Choosing a CPU

The type of CPU in your compute node is a very important decision. You must ensure that the CPU supports virtualization by way of VT-x for Intel chips and AMD-v for AMD chips.


Consult the vendor documentation to check for virtualization support. For Intel CPUs, see Does my processor support Intel® Virtualization Technology?. For AMD CPUs, see AMD Virtualization. Your CPU may support virtualization but it may be disabled. Consult your BIOS documentation for how to enable CPU features.

The number of cores that the CPU has also affects your decision. It is common for current CPUs to have up to 24 cores. Additionally, if an Intel CPU supports hyper-threading, those 24 cores are doubled to 48 cores. If you purchase a server that supports multiple CPUs, the number of cores is further multiplied.

As of the Kilo release, key enhancements have been added to the OpenStack code to improve guest performance. These improvements allow the Compute service to take advantage of greater insight into a compute host’s physical layout and therefore make smarter decisions regarding workload placement. Administrators can use this functionality to enable smarter planning choices for use cases like NFV (Network Function Virtualization) and HPC (High Performance Computing).

Considering non-uniform memory access (NUMA) is important when selecting CPU sizes and types, as there are use cases that use NUMA pinning to reserve host cores for operating system processes. These reduce the available CPU for workloads and protects the operating system.


When CPU pinning is requested for a guest, it is assumed there is no overcommit (or, an overcommit ratio of 1.0). When dedicated resourcing is not requested for a workload, the normal overcommit ratios are applied.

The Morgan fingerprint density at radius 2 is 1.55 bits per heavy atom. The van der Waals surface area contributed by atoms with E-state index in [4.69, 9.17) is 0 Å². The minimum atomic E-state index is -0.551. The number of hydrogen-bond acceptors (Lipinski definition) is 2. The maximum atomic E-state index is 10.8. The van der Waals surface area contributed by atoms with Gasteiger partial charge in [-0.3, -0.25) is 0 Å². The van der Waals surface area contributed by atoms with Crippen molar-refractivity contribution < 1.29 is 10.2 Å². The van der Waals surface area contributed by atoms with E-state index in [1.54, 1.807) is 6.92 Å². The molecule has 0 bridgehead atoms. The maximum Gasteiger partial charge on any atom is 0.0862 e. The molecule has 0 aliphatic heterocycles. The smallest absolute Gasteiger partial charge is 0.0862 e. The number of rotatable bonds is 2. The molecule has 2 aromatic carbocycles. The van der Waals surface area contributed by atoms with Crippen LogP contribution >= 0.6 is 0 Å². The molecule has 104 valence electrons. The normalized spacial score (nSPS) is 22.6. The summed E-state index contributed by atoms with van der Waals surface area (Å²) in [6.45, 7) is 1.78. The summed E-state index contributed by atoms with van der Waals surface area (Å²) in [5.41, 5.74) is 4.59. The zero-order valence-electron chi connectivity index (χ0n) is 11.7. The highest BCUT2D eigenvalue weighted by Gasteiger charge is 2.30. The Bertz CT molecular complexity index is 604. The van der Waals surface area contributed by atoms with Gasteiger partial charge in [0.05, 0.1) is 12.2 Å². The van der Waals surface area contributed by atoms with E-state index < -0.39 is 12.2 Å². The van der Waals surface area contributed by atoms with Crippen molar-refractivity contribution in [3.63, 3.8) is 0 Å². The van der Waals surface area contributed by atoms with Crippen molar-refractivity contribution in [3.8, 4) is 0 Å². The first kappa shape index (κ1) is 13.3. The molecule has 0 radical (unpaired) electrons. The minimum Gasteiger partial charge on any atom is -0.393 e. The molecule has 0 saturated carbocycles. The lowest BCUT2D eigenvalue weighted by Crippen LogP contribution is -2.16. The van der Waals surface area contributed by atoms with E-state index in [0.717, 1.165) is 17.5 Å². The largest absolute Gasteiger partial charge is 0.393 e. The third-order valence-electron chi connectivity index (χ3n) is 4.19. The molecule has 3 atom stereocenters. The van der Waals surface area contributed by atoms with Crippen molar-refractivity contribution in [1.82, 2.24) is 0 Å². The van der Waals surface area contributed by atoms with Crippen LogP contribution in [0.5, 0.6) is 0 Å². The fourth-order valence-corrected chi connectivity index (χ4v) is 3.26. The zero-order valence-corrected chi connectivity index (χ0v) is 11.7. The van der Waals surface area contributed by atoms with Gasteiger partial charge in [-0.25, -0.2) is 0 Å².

Therefore, we recommend that host aggregates are used to separate not only bare metal hosts, but hosts that will provide resources for workloads that require dedicated resources. This said, when workloads are provisioned to NUMA host aggregates, NUMA nodes are chosen at random and vCPUs can float across NUMA nodes on a host. If workloads require SR-IOV or DPDK, they should be assigned to a NUMA node aggregate with hosts that supply the functionality. More importantly, the workload or vCPUs that are executing processes for a workload should be on the same NUMA node due to the limited amount of cross-node memory bandwidth. In all cases, the NUMATopologyFilter must be enabled for nova-scheduler.

Additionally, CPU selection may not be one-size-fits-all across enterprises, but more of a list of SKUs that are tuned for the enterprise workloads.

For more information about NUMA, see CPU topologies in the Administrator Guide.

In order to take advantage of these new enhancements in the Compute service, compute hosts must be using NUMA capable CPUs.


Multithread Considerations

Hyper-Threading is Intel’s proprietary simultaneous multithreading implementation used to improve parallelization on their CPUs. You might consider enabling Hyper-Threading to improve the performance of multithreaded applications.

Whether you should enable Hyper-Threading on your CPUs depends upon your use case. For example, disabling Hyper-Threading can be beneficial in intense computing environments. We recommend performance testing with your local workload with both Hyper-Threading on and off to determine what is more appropriate in your case.

In most cases, hyper-threading CPUs can provide a 1.3x to 2.0x performance benefit over non-hyper-threaded CPUs depending on types of workload.